From the Guggenheim Collection

DSC_4920In Amstelveen bewaren ze mensen uit Amsterdam.
Ze kunnen er eten, slapen, hun kinderen naar school brengen
en voor hetzelfde geld koop je er ‘heel wat vierkante meters meer’.
Het Cobra Museum bewaart het modernisme.
Voor een kleine toeslag kan men echte schilderijen zien, helemaal uit Amerika.
De controverse hangt er wat verbaasd bij.
In hun glazen bakken reikt de expressie niet verder
dan een klein geel spotje dat de kijker vooral zichzelf toont.
Veel mensen worden milder als ze ouder worden,
anderen voelen zich gevangen in een wereld van oude mensen die steeds milder geworden zijn.

Bernstein teaches

Recently I decided to educate myself a little more on classical forms. I always felt a bit lost when I tried to compose something that was supposed to be a formal piece, realising that I was to unsure about what the rules actually were.
I discovered this video that is part of a series of Leonard Bernstein teaching us how to listen to classical music. The series on the sonata form is for kids and crystal clear (and a bit simple). It consists of four parts, so you can continue to the next part after finishing this one. I will soon post some other episodes of the same series. His introductions of composers are some of the best I’ve ever encountered. Enjoy!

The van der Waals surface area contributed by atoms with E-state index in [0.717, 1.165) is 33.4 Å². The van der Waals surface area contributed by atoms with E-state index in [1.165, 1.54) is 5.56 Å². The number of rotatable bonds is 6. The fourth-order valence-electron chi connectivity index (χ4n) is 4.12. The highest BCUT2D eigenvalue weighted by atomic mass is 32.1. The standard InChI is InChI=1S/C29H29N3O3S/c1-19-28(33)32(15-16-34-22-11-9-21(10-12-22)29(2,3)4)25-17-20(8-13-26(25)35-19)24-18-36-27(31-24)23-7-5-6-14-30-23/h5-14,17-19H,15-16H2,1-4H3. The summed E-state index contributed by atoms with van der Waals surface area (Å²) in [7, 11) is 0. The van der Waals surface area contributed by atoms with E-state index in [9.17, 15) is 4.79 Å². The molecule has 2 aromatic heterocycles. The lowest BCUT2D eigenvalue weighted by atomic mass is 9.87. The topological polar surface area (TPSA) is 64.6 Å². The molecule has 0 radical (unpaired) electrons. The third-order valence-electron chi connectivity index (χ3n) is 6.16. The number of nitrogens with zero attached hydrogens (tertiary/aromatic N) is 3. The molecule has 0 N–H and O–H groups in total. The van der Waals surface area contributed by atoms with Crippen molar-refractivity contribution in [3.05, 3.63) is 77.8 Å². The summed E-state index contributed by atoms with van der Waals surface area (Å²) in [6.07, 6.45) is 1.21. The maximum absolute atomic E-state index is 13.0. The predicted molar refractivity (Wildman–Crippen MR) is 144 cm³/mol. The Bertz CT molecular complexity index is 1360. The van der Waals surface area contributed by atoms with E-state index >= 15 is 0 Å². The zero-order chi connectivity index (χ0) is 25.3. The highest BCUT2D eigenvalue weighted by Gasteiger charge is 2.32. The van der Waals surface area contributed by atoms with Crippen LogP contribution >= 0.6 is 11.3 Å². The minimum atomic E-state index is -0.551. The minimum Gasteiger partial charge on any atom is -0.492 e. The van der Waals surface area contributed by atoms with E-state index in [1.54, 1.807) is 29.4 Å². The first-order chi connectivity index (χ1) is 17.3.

Bonny Raitt

Through Bob Lefsetz’s mailinglist I sort of rediscovered Bonny Raitt. In the future I will write an extensive post about Lefsetz too. He is a source of great musical inspiration and wit. I knew the albums of Bonny Raitt were amazing products of the recording gods of this world, but I never could imagine she was this funky. Listen to this song that is originally an Chris Smither song I believe (excellent too).
If you think this is not your cup of tea wait till the last chorus. It has a guitar noodle that will make you bounce and sing all day. Guaranteed!

Roland never imagined dance music

This is a great picture. Jazz Pianist Oscar Peterson is playing along with two of Roland’s most famous synthesizers. The TR-606 and the TB-303 were meant to be used as a drumcomputer and a bass guitar. Too bad. The machines sounded nothing like the real thing at all and after 20000 pieces they stopped production.
When electronic dance music hit the fan (we’re talking eighties), the machines were newly discovered as noise makers. Their rare status drove up the price to three times the original retail price and makes them highly sought after today. The sound of the 303 is iconic.